Recently, Google updated their search rater guidelines to help them better recognise and reward original reporting by surfacing it more prominently in search and ensuring it stays there longer. This means readers interested in a specific story can find the piece that started all the fuss, and publishers can reap the rewards of having their high-quality original reporting surfaced to a greater number of users. Here’s a guide to the changes and our tips on how to make the most of this new behaviour.
What does this change entail?
Let’s say your publication has secured an exclusive interview with an A-list celebrity. This interview includes a number of revelations as yet unheard by the public. Months of work has gone into securing access, your team has researched, created, subbed and produced a great piece, and you publish it. In our current news cycle, many publications regularly borrow quotes and angles from others, creating pages of content about this topic in Google’s SERP. Elsewhere, a single news event will be covered by many thousands of publications worldwide. Your publication may dig deeper than others by sharing data on specific angles of the story or accruing quotes from sources central to the story.
Google’s changes aim to aid their users to find the original source on news topics. Moving forward, articles recognised by Google as ‘original reporting’ on a given search term may stay in a highly visible position on the search results page over a long period of time. We’re yet to see exactly where these will be positioned, but it’s likely these will sit above all other results.
How will Google do this?
Google’s algorithms sort through content, arranging stories in a way that offers the best experience for their users. These algorithms are constantly updated and improved, and Google’s latest change to the algorithm is to train it to take into account the ‘originality’ of content within a story, the timing of the post and the quality of the publication producing it.
To achieve this, Google will harness the use of a 10,000-strong team of raters worldwide. This team has been instructed to use the highest rating – “very high quality” – for original news reporting “that provides information that would not otherwise have been known had the article not revealed it.” Noting that “…original, in-depth, and investigative reporting requires a high degree of skill, time, and effort.”
These raters will be tasked to consider a publication’s reputation, too. From Google’s guidelines: “…you might find that a newspaper (with an associated website) has won journalistic awards. Prestigious awards, such as the Pulitzer Prize award, or a history of high-quality original reporting are strong evidence of positive reputation.”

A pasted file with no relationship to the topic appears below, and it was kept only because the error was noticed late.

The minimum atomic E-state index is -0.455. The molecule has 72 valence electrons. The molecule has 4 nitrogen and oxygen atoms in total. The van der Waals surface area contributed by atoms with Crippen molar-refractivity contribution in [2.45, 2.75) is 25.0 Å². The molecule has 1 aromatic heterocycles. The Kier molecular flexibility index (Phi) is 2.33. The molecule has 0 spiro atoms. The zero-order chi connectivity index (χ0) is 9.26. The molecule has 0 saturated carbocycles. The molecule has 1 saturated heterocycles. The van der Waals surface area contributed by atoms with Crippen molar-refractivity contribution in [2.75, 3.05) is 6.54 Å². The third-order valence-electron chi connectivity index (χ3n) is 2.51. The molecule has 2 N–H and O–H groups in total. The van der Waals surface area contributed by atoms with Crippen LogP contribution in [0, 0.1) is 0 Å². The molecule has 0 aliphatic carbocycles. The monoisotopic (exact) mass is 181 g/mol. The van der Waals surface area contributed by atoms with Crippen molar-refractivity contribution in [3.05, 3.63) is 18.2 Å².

How will this change affect a publications’ traffic?
Ranking in a top position for a popular search term will have a significant effect on traffic for a publication, so this change is likely to offer the greatest benefit to newspapers and large publications pinned on the page for popular terms.
We’re yet to see whether this change will also affect niche stories, but if this happens it could aid specialist publications with long-tail traffic on stories broken by them and then picked up by larger publications.
This change is unlikely to affect the results below this highlighted story, however, so don’t expect a huge drop in traffic from search.
How can we use this update to our advantage with SEO?
Now’s the time to look at how you can increase the longevity of stories by producing them with an ‘evergreen’ approach in mind. Rather than reworking existing stories or publishing slightly tweaked press releases, publications that add to stories with further reporting, quotes, new angles or ‘deep-dives’ could find themselves pinned to Google’s results, attracting a steady stream of long term traffic.
As Google raters will be analysing publisher reputation, it could be worth looking at an ‘About’ page (remember them?), using this to cement your publication as an authority, listing journalistic awards and accolades. It could make sense to update Wikipedia entries with this information, too.
Secure exclusives whenever it makes sense to, and when working with embargoed press releases, spend time ahead of publication to ensure the story probes deeper than others. The knock-on result for your audience is a further increase in the quality of content which will reap benefits for your publication overall, building loyalty and increasing dwell times – another positive!
This could prove a significant change to the behaviour of content in Google’s search results page. But, don’t be intimidated. For publications which already devote time and resource to producing original takes on a topic, this update could bring with it serious rewards. You’re already performing Google’s ‘original reporting’. Continue to focus on telling stories you care about in the way you’d expect of another top-tier publisher, and you’re well on your way to capitalising upon this search update, and benefiting your publication hugely as a result.